SUV and $30,000 of art and supplies stolen from Spruce Grove neighbourhood

An SUV loaded with a Spruce Grove artist’s paintings and supplies was stolen out of her driveway after a successful weekend at Edmonton's Whyte Avenue Art Walk.

'This is just devastating for an artist,' friend says

Chris Riley's booth at the Edmonton Whyte Avenue Art Walk on Sunday, July 9. All 36 original paintings were stolen, along with her car. (Chris Riley)

A Spruce Grove artist is out tens of thousands of dollars in original artwork and supplies after her car was stolen right out of her driveway.

At 9 p.m Sunday, Chris Riley returned to her acreage just outside of Spruce Grove, exhausted from a full weekend of displaying her art at Edmonton's Whyte Avenue Art Walk.

She pulled her car, a silver 2010 Ford Flex, into her driveway, and fell into bed. By early Monday morning, her car was gone — and so was all of her art.

"It's a good chunk of my collection," she said Tuesday. 

Riley had left a spare key in the console.

She believes there's more than $30,000 worth of merchandise, paintings, postcards, print racks and money in the stolen vehicle, along with 36 of her original works.

One of Riley's stolen paintings. Her larger works normally sell for between $1,100 and $1,800 apiece. (Chris Riley)

"It's a complete stinking feeling ... it's like this slow-motion, rapid-fire realization that this really happened, and that it happened to you," she said Tuesday. "My life is going to be completely different now."

Kim Fjordbotten, owner of Edmonton art supplies store The Paint Spot, shared Riley's story on Instagram Monday afternoon.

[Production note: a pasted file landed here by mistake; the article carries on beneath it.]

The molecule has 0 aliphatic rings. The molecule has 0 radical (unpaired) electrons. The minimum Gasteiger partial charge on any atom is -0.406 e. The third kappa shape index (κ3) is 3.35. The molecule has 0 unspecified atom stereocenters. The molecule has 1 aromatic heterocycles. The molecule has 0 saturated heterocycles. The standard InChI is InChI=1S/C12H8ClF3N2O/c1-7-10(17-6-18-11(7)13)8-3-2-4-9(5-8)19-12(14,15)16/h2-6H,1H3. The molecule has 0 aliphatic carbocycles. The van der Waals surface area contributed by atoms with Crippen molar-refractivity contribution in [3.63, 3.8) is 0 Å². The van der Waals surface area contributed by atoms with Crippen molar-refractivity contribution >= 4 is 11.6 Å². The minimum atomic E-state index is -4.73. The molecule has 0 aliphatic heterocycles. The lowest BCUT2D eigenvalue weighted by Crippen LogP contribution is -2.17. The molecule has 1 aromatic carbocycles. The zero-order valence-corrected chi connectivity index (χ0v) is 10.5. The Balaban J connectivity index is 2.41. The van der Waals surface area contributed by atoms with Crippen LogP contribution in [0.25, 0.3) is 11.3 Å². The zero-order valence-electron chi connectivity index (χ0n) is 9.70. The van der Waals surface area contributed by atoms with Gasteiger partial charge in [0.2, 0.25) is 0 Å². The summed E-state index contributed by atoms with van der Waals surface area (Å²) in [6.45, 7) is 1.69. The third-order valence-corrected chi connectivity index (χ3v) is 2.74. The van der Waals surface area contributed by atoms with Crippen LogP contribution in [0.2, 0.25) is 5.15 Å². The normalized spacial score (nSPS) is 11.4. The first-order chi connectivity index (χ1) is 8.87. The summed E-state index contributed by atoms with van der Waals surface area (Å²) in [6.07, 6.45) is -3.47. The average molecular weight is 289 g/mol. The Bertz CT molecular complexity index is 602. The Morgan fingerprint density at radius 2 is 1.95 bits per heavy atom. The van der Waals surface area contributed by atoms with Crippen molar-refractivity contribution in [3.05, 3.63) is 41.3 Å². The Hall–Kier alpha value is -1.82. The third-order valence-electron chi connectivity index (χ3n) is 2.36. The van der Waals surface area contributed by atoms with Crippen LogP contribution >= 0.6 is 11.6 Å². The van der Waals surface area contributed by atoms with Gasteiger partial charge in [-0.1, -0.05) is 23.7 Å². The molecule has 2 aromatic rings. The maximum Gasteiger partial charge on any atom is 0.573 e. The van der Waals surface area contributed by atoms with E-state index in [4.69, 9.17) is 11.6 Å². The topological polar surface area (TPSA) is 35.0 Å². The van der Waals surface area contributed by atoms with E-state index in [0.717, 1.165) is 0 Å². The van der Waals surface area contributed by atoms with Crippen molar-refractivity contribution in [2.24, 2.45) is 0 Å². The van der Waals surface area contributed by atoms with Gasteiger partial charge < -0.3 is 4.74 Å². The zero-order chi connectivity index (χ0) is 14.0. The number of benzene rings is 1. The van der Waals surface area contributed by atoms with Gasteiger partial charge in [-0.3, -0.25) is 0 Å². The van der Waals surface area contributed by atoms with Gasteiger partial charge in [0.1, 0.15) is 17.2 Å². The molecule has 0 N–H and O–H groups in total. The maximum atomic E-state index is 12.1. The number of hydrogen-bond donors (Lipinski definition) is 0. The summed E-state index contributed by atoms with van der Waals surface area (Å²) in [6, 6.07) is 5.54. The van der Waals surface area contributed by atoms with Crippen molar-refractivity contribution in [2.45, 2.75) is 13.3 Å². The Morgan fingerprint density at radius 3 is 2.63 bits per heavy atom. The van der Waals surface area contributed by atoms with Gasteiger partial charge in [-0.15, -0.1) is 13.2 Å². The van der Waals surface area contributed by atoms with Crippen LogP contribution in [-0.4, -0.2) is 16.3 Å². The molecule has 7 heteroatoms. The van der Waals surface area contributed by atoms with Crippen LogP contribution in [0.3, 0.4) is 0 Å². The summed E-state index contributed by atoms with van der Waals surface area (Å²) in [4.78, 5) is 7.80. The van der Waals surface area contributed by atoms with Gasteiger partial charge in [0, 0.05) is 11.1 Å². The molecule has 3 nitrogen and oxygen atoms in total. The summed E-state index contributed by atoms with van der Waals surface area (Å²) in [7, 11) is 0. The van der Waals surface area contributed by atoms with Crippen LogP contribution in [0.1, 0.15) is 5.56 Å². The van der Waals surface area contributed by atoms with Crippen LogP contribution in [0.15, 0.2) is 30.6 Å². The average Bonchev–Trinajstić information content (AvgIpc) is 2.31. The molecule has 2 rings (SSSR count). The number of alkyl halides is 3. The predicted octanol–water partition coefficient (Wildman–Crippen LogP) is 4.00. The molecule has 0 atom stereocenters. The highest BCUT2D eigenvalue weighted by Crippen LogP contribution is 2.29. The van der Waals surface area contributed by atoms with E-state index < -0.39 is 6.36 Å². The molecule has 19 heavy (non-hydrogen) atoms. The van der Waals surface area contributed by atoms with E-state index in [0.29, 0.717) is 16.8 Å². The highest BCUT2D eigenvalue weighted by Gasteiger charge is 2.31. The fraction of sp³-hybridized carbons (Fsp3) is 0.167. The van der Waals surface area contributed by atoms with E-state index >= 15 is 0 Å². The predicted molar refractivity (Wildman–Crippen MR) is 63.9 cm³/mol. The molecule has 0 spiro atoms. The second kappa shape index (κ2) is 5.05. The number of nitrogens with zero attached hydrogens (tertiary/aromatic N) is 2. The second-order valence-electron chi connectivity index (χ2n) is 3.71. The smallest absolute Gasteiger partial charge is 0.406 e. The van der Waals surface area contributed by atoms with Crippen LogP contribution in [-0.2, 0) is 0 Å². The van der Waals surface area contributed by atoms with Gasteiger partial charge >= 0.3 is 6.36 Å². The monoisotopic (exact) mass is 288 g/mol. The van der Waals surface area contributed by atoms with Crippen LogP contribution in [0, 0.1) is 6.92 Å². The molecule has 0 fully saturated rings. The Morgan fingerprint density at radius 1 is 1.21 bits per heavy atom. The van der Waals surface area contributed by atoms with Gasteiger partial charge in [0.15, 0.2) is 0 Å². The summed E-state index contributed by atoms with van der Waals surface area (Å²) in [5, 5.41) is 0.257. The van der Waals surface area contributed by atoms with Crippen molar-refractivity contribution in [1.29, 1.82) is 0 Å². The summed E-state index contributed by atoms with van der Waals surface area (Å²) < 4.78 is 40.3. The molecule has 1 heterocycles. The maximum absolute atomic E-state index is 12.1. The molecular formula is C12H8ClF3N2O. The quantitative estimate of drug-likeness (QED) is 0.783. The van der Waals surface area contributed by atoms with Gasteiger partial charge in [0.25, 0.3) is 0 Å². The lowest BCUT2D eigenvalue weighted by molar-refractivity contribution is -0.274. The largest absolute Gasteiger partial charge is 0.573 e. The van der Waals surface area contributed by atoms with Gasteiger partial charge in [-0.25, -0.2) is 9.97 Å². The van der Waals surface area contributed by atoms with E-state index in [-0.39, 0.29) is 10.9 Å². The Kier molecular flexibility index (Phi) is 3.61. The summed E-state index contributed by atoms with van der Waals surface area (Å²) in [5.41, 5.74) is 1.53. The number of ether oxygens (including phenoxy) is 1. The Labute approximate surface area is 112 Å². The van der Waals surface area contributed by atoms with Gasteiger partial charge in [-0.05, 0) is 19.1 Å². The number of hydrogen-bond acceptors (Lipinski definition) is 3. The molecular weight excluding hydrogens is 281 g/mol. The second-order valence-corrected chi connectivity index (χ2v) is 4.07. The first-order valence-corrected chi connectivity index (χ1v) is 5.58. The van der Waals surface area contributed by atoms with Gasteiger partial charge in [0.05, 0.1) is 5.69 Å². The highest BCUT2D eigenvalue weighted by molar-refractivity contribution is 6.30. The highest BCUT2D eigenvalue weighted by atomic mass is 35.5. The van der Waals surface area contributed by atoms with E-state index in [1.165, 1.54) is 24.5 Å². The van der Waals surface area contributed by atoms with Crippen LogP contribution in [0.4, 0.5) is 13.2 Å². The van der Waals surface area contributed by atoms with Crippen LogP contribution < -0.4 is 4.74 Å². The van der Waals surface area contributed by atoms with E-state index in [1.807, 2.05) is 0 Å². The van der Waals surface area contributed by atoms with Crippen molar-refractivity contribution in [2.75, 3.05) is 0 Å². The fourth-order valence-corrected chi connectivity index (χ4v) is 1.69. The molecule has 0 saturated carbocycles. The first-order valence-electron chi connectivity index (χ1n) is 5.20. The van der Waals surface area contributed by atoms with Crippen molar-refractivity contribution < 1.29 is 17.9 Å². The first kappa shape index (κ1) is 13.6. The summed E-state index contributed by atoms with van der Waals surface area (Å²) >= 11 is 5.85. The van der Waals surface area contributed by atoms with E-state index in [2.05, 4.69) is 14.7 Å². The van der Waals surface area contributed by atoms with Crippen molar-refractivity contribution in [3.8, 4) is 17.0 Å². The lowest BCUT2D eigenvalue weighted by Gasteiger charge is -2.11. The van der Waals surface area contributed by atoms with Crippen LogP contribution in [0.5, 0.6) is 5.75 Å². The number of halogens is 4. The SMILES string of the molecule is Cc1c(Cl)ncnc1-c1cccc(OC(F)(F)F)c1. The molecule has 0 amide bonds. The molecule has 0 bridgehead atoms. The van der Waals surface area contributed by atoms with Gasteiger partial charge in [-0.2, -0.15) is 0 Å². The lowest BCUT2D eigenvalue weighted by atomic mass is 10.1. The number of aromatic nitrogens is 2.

"This is just devastating for an artist," Fjordbotten said Tuesday. "In most cases, it's work that you can never replicate."

Although the vehicle was full of art, Riley said she believes the thieves got lucky — the Ford was the target, not her work.

Before the theft, Riley was working on installing a gate and extra security on her home before she opened her own gallery in her garage.

Riley said the officer attending to the case "had some ideas" about where her car might be, but no solid leads yet.

RCMP are still investigating the case.

"Some people prey on others in society and would rather not earn something, and just take it for themselves," Staff Sgt. Mike Lokken of the Stony Plain detachment said in an interview.

"If we see a pattern, we will look into it." 

Auto theft on the rise

In May, the Edmonton Police Service, the Insurance Bureau of Canada and the RCMP launched a campaign called #LockOutAutoTheft to educate consumers on ways to protect themselves against auto theft.

In Edmonton last year, 4,865 vehicles were stolen, a 41-per-cent increase from the 3,453 vehicles stolen in the city in 2015.

Like Riley's Ford Flex, more than half of all stolen vehicles had keys left inside.

Riley believed her neighbourhood was safe enough, so she could leave her car door open and a key inside.

"My mistake was, between shows and helpers, I ended up with two sets of keys ... and thought it would be better if I left one in the console of my car," she said.

"I've been living out here for 15 years, and nothing even close to this has happened."

Some cars are more prone to theft than others. Of the vehicles on IBC's Top 10 stolen vehicles list for 2016, six were different model years of Ford's F-350 four-wheel-drive pickup.

The #LockOutAutoTheft campaign gives some recommendations on how to prevent auto theft, including locking the steering wheel, turning off the vehicle and keeping all extra keys with the car's driver.